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A more palatable route to heartburn relief



People suffering from heartburn have been known to hug Lauren Gerson, MD, so overjoyed are they at hearing her words.

What does she say to them? Go ahead and eat chocolate. Indulge your passion for spicy cuisine. Drink red wine. Enjoy coffee when you want it, have that orange juice with breakfast and, what the heck, eat a grapefruit, too.

Many of Gerson’s patients walk into her clinic upset, having been advised elsewhere to severely limit their diets to help reduce their heartburn symptoms. But recent research by Gerson, assistant professor of medicine, indicates there’s no evidence to support dietary deprivation, except for the unlucky few whose heartburn is clearly triggered by a particular food.

Gerson’s advice runs counter to the long-standing recommendations of virtually every professional organization of gastroenterologists as well as the National Institutes of Health. For the past 15 to 20 years, the standard treatment for heartburn has been to cut out the aforementioned culinary joys — along with fried and fatty foods, all alcoholic and carbonated beverages, tobacco and mint — and to stop eating three hours before lying down. In addition, you’re advised to keep your weight under control. Those lifestyle changes coupled with antacids and various other medications have been the accepted first line of treatment.

But Gerson, a gastroenterologist and director of Stanford’s Esophageal and Small Bowel Disorder Center, says the stream of “very unhappy” patients referred to her clinic by outside doctors caused her to doubt the efficacy of the usual treatment advice. “The patients were on very bland diets and cutting out coffee and wine and everything that they enjoy — and basically their heartburn wasn’t getting any better,” she says. “So I decided that maybe it’s time to see if these lifestyle measures really work.”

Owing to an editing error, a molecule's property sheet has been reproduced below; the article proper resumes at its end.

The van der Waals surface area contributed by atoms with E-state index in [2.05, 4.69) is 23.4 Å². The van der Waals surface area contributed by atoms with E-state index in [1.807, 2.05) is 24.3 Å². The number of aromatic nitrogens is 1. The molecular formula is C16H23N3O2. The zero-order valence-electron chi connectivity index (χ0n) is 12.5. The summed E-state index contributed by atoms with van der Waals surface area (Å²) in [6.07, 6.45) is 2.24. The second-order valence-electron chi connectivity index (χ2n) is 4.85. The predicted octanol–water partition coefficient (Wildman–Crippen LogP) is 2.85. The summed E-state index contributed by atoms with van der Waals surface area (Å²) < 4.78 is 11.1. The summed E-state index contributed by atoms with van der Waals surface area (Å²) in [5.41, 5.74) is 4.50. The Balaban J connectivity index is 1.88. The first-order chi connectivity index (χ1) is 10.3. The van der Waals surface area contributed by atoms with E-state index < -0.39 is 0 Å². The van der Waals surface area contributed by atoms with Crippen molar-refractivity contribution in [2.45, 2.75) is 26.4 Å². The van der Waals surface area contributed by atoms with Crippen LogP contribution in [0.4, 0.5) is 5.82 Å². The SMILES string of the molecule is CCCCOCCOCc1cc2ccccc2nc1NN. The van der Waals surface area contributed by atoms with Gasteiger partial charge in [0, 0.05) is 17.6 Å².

In the May 8 issue of Archives of Internal Medicine, Gerson and two other physicians at the School of Medicine — Tonya Kaltenbach, MD, and Seth Crockett, MD — published the results of a systematic survey they conducted of more than 2,000 studies published worldwide on heartburn, also known as acid reflux or GERD (gastroesophageal reflux disease), between 1975 and 2004. They found 100 studies looking at lifestyle factors thought to be associated with heartburn. Only 16 of those studies examined how implementing lifestyle changes affect heartburn symptoms, and these studies were the focus of their article.

Their conclusion: There is currently no evidence to show that any of the dietary restrictions usually recommended make a difference. They found only two lifestyle changes for which there was clear evidence of a benefit. First, if you’re overweight, losing some pounds will reduce or even eliminate the heartburn. Second, raising the head of your bed will cut down on the amount of stomach acid that can enter your esophagus while you sleep.

Gerson says that for the most part, medication alone is adequate to treat the symptoms of heartburn. “Since I don’t have a lot of evidence that changing their diet dramatically is going to take the heartburn away, it makes more sense just to take the medicine,” she says.

That said, Gerson allows that for some patients, a minor change in diet can make sense. “If a patient comes in and states, ‘Red wine really gives me terrible heartburn,’ then it may be reasonable to say, ‘Well, you could avoid it, or you could take a medication before you drink some red wine,’“ she says.


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